In the United States alone, an estimate of 100 million animals are used for testing and in European countries over 12 million animals are sacrificed each year for testing. Out of that large number, up to 90 percent are not counted in the official statistics of animals tested. 92 out of every 100 tests that pass in animals fails in humans and that number has increased 86 percent since 1985. It is not a very sufficient way of study because the results are often not accurate and at least 16 million dollars is spent each year. This research method is not effective
moral to do that? You may think it depends. But let me tell you a story. When asking
Over 100 million animals are burned, crippled, poisoned, and abused in US labs every year.Animal testing is a cruel and inhumane way to obtain research and knowledge. Animals can be very different from humans leaving researchers with poor test results. Animal experimentation is no longer necessary for research because of the abundance of solutions and alternatives to solve this issue and keep animals away from harm.
Imagine an enraged animal rights activist charging toward a scientist in a white lab coat, desperate to free the little mice that are being used as test subjects. Although comical, this scene may be quite accurate when describing the passion that animal lovers have when it comes to the touchy subject of animal testing. For centuries, animal testing has been used in the medical research field, however many are now beginning to question whether it is ethical. Millions of animals are killed per year due to animal testing, so is this practice worth banning? Animal testing is a controversial subject, with supporters pointing out the medical advances that have stemmed from animal research and animal rights activists declaring it cruel and immoral. However, both sides agree that it would be beneficial to reduce animal suffering by finding alternatives to this practice.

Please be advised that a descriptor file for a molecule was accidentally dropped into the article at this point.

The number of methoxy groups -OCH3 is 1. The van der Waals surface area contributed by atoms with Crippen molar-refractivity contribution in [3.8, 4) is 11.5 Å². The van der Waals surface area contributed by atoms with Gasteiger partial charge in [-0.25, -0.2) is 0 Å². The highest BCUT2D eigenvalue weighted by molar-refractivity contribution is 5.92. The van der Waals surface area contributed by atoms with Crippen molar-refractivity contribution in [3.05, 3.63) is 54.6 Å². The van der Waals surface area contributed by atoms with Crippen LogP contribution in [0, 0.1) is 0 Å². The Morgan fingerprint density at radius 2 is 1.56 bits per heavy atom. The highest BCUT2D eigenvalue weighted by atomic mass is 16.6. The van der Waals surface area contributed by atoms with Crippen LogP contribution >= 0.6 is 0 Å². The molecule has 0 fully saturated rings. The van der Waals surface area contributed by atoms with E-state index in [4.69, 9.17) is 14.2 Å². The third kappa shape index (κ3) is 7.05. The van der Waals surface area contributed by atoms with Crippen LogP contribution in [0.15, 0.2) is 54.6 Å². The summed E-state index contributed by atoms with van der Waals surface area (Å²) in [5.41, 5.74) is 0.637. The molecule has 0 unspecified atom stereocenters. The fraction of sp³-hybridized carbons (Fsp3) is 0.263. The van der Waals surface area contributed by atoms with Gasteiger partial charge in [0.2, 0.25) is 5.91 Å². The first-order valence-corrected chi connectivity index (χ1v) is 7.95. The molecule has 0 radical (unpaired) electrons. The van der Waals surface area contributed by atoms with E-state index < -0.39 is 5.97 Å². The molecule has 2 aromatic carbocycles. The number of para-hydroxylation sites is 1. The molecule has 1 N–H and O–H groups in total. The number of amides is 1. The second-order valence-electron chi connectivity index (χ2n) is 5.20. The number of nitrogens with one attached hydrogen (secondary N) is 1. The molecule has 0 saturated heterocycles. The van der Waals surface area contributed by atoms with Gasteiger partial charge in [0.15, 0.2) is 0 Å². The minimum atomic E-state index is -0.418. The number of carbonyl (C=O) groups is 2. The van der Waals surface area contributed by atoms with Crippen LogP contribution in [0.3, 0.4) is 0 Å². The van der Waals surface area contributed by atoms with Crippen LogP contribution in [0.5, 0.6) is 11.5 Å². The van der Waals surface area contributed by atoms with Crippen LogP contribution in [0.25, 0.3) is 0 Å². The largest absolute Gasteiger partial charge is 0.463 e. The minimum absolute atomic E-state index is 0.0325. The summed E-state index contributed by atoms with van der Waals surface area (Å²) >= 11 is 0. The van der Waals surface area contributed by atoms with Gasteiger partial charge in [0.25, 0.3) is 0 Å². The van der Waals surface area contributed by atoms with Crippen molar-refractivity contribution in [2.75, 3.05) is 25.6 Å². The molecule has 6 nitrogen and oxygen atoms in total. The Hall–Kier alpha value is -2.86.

Animal testing is a phrase that most people have heard but are perhaps still unsure of exactly what it involve. Whether it is called animal testing, experimentation or research, it should be defined as all testing methods on animals including, medical exploration, cosmetics, toxicology trialing, and psychological examination involving animal subjects. It is used to assess the safety and effectiveness of medications and beauty products as well as understanding how the human physiology works. While supporters believe it is necessary practice, those against animal testing believe that it involves torture and suffering to animals. Medical research is the hardest case of proposition in the debate whether animal testing should be banned or not, since it has previously yielded substantial benefits for humanity. Throughout moral, humanistic, and social perspectives animal testing is beneficial for medical evolution.